The Difference in Depression and Disappointment

This article on Psychology Today explains that while disappointments fade with time, depression does not. Perhaps the mournful Israelites merely grieved the loss of the original temple as they built the new one. However, I imagine some of the Israelites did struggle with depression triggered by exile. God did not restore Israel’s political status as they probably hoped. Instead, God started where the Israelites struggled most. He gave them back the temple, the central point of Israel’s existence.

The book of Ezra does not condemn the Israelites who mourned as they laid the temple’s foundations. In fact, Ezra seems to support the idea of feeling all of the emotions involved in the situation. God knew Israel’s hopes for political restoration, yet He also knew that they needed religious restoration first. I imagine God felt compassion for the Israelites who remembered the glory days. He just knew that they needed Him more.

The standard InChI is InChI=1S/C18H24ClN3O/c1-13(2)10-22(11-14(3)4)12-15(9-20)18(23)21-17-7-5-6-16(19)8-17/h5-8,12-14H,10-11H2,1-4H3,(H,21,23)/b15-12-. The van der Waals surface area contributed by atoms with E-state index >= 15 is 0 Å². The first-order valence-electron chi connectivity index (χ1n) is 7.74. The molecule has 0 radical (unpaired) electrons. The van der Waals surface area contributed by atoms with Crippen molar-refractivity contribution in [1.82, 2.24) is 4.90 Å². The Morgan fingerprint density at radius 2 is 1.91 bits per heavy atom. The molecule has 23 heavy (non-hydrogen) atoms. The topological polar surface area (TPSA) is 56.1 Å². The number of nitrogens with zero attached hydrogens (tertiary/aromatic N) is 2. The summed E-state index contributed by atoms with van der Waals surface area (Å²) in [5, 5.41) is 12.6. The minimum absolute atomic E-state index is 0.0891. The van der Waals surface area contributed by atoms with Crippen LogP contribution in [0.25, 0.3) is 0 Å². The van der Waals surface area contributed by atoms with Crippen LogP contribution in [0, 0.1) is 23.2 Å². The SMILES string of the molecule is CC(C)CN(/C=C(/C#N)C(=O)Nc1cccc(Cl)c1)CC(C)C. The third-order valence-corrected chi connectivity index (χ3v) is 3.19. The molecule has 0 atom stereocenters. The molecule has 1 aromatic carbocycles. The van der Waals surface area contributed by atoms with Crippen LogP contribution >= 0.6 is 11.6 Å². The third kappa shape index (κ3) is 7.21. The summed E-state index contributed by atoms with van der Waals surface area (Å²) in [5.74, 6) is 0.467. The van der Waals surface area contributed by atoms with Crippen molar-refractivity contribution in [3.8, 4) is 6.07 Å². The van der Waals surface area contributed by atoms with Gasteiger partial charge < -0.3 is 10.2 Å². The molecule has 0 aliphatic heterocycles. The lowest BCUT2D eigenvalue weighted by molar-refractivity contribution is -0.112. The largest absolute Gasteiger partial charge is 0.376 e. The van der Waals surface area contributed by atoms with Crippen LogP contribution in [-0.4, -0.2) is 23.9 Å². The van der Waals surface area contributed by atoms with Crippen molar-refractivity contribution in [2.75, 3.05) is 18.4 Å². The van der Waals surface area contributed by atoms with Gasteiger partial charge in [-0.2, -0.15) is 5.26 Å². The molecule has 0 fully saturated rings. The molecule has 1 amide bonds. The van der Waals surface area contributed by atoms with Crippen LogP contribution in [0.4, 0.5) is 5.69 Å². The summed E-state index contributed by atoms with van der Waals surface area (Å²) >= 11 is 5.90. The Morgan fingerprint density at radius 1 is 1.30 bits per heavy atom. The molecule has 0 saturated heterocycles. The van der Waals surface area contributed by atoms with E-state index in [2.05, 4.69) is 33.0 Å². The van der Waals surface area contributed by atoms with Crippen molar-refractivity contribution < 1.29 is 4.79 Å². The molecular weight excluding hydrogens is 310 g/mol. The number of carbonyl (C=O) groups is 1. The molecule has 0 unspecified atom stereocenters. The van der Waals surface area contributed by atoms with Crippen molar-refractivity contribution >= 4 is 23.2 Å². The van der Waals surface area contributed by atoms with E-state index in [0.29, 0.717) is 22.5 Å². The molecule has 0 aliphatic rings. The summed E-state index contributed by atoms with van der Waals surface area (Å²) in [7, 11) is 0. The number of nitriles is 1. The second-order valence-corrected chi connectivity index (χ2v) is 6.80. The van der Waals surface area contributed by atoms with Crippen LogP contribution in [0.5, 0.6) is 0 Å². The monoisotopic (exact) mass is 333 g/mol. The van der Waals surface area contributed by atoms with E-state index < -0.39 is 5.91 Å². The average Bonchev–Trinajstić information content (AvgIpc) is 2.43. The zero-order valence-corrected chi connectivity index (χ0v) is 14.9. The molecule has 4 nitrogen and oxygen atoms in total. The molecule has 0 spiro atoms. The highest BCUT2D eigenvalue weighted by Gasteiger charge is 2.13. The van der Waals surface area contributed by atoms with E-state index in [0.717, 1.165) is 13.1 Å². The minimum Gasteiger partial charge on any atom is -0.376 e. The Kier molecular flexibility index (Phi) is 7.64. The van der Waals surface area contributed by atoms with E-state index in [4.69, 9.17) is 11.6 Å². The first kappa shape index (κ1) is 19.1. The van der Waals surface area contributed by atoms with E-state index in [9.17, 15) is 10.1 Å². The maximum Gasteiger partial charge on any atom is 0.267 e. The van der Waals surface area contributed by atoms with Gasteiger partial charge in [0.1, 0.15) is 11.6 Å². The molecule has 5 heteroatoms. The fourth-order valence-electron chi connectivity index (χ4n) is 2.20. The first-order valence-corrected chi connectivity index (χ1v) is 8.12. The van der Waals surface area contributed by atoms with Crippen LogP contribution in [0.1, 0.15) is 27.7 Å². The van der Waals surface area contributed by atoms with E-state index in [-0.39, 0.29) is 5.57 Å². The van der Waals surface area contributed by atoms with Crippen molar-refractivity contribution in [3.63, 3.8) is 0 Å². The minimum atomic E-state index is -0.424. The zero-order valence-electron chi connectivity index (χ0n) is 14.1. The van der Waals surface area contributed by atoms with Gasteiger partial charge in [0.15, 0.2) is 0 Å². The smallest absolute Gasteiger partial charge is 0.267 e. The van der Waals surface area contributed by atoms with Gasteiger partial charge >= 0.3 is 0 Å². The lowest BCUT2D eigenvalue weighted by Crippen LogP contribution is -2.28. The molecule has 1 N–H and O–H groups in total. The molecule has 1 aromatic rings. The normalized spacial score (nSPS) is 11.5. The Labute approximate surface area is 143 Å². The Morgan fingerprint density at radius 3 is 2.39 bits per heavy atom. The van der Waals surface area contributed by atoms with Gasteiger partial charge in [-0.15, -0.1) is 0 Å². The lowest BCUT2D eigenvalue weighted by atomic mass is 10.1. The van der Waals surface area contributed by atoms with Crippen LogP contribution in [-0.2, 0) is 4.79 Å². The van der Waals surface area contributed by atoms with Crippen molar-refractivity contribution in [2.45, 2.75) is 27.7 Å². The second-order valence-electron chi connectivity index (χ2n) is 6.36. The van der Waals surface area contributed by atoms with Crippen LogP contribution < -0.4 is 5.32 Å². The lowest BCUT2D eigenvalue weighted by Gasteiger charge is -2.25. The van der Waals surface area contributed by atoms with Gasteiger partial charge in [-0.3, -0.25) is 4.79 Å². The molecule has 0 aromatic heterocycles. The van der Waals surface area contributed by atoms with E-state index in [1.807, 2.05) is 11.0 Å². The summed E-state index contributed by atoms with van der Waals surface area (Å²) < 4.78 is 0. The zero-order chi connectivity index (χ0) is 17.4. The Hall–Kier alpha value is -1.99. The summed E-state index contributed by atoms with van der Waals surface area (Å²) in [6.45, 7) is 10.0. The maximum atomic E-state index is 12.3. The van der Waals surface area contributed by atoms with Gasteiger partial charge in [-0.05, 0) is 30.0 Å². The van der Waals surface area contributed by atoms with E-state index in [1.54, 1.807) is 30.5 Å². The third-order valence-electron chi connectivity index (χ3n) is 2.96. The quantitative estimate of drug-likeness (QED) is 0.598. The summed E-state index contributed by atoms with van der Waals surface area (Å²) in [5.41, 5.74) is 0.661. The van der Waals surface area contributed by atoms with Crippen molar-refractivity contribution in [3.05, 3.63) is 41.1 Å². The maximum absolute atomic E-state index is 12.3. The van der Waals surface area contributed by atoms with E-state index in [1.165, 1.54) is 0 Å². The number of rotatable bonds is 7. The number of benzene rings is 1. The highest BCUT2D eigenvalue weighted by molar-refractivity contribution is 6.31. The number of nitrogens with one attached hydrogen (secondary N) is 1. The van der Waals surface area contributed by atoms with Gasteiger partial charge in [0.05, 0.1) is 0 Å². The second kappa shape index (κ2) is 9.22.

Just as God understood the Israelites, He understands our conflicted emotions during this COVID-19 time. He feels compassion for the disappointed hearts. God does not fear or shy away from the darker sides of ourselves that we are facing. Instead, He knows we need to return to Him. He’s going to start by rebuilding us where we each need it most.

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Gideon’s Son Jotham: Curse and Flee

Last week, we touched on how Gideon’s son Abimelek went rogue. Abimelek killed his seventy brothers, proclaimed himself king over Israel, and generally sat in the middle of conflict until he died three years later. However, one brother escapes. Today, we’re looking at the interesting curse and flee response of Gideon’s son Jotham.

The Passage